It’s a script we’ve seen played out time and time again with fallen celebrities and politicians who wish to regain their public reputations.
And this is the strategy that beleaguered Toronto Mayor Rob Ford tried to exact earlier this week. By all accounts, admitting his use of crack cocaine should have been the turning point in which Rob Ford started his journey to redemption.
But it didn’t turn out that way. Instead, an embarrassing video of Ford on a drunken rant hit the headlines, he lost his weekly radio show, and the late night TV jokes just kept coming.
It’s because his apology lacked one vital ingredient: sincerity. Yes, Ford did admit to taking drugs and promised he would never do it again, but he failed to take ownership of his actions. Instead, he claimed diminished responsibility because he was in ‘one of his drunken stupors’.
That his drunkenness, not the drugs, is the actual issue at hand was lost on no-one, except Ford. Dr. Raju Hajela, a Calgary family physician who specializes in addiction, told news website CP24.com that denial is a psychological defense mechanism that includes rationalization to provide an explanation for one’s behaviour.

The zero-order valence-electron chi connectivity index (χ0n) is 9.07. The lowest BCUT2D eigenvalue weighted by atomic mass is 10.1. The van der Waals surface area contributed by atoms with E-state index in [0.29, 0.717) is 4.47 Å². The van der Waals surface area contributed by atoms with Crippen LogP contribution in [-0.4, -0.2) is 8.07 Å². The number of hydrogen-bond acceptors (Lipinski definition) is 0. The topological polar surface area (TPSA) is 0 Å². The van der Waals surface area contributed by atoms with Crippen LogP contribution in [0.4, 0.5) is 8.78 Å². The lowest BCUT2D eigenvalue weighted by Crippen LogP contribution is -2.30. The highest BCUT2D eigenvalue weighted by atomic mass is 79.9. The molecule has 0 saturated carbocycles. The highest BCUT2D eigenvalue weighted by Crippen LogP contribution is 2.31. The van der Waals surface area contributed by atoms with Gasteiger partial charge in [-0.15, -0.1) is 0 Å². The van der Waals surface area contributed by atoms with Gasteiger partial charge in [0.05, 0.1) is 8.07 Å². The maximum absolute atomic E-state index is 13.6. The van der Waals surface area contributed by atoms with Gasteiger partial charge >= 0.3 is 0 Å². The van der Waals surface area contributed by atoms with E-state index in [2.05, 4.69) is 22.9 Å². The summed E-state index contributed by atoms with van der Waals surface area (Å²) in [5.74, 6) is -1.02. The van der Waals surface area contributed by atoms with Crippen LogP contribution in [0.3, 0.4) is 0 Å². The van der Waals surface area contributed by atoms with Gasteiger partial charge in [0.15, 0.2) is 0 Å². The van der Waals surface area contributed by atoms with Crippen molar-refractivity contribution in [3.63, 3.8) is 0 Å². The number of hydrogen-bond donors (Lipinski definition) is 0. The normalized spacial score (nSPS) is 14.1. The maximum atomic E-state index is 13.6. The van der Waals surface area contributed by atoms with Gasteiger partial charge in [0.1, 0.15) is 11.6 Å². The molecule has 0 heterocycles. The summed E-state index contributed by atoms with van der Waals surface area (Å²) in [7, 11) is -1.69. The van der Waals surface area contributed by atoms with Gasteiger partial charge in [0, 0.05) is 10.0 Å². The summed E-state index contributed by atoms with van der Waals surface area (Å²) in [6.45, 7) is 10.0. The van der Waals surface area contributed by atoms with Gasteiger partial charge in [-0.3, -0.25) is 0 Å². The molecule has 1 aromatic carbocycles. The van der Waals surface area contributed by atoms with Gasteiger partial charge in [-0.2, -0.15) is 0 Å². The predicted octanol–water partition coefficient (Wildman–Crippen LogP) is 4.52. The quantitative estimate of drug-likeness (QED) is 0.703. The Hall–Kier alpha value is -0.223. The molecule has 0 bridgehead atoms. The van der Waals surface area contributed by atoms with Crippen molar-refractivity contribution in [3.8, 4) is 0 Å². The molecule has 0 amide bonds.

Ford continues to ignore calls to step down and is determined to run again for mayor in the next election.
Following a week from hell for the man, his family and the people of Toronto, the media is now reporting that Ford is ready at least to take some time off to get help. This could be a winning strategy.
If he emerges from rehab fit and well, and ready to publicly admit his drinking problem, his chances at the polls are as good as, probably better than, if this whole sorry mess had never played out.